Croatia set for three-way presidential race
The election is expected to set up a January 5 runoff with centre-right incumbent Kolinda Grabar-Kitarovic facing challenges from either side of the political spectrum.
The polls put her on between 25 and 28 per cent support.
Grabar-Kitarovic has been president since 2015 with the backing of the HDZ, which has led Croatia during most of its years of independence from the former Yugoslav federation in 1991.
She has tried to straddle competing moderate and nationalist wings of the party.
Grabar-Kitarovic was previously foreign minister and assistant secretary-general of Nato.
At Croatia’s defeat in the World Cup final last year, she appeared to strike up a friendly relationship with Russian President Vladimir Putin, whom she presented (pictured) with a chequered Croatian football shirt.
The 51-year-old incumbent held her final campaign event in Vukovar, the eastern Croatian town whose prolonged siege by Serbian forces became symbolic of Croatian suffering during the Yugoslav wars.
In a move to the right to compete for nationalist voters, she told supporters that those who fought in the conflict could have no regrets because they created the Croat state.
Grabar-Kitarović has been widely mocked for a number of strange election promises, like the offer of jobs to pay €8,000 a month, nearly 10 times the average wage. Her campaign bus was involved in an accident but left without stopping.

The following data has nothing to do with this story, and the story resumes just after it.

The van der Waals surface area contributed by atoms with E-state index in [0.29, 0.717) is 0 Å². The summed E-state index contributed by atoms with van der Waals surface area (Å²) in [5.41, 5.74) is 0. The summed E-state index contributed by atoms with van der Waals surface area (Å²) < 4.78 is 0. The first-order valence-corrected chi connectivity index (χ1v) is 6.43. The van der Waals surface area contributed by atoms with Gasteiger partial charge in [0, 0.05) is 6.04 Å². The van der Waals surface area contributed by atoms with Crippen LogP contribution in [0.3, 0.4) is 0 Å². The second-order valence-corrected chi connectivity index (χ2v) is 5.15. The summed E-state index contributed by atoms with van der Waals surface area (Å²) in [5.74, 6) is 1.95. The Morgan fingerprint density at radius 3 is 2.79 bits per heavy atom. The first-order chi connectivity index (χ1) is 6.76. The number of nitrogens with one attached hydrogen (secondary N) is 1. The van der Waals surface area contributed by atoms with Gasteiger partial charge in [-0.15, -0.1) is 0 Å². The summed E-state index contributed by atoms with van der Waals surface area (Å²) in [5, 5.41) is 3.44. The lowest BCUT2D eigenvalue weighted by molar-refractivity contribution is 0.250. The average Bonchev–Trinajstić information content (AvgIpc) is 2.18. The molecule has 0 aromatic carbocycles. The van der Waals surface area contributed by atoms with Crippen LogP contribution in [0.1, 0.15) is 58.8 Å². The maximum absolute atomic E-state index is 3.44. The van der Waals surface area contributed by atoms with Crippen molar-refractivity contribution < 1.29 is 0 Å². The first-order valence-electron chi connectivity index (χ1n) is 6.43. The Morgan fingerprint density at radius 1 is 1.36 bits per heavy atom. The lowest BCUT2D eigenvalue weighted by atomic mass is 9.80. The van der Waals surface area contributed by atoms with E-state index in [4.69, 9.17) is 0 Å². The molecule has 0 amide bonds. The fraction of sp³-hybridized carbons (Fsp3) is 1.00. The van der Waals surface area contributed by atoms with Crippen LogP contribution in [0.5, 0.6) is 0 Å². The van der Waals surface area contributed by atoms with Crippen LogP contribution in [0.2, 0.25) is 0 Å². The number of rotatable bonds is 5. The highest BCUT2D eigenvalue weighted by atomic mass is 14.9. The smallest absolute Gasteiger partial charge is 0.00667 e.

At an earlier event in Zagreb, Grabar-Kitarović said: “We have pulled Croatia out of apathy and gloom. Croatia is no longer on its knees, it’s upright. Croatia is again known in the world for its successes.”
The event was seen as an attempt to challenge the folk singer turned populist politician, Miroslav Skoro.
The independent Skoro, 57, who has been promising to deploy soldiers to stop migrants at the borders and pardon a convicted war criminal.
He is expected to come third with around 24 per cent support.
Centre-left Zoran Milanovic, who was prime minister between 2011-16 with the Social Democratic Party (SDP), has been polling at approximately 26 per cent. The split on the right has made him favourite to top today’s vote for 3.4 million Croats.
The victory is set to be short-lived with polling suggesting that Grabar-Kitarovic would win a January 5 runoff.
There are eight other candidates.
“It is almost certain that Milanovic cannot win in the second round because the left as a whole is weaker than the right,” said analyst Zarko Puhovski.
Kolinda Grabar-Kitarovic befriends Russian President Vladimir Putin. Picture credit: Kremlin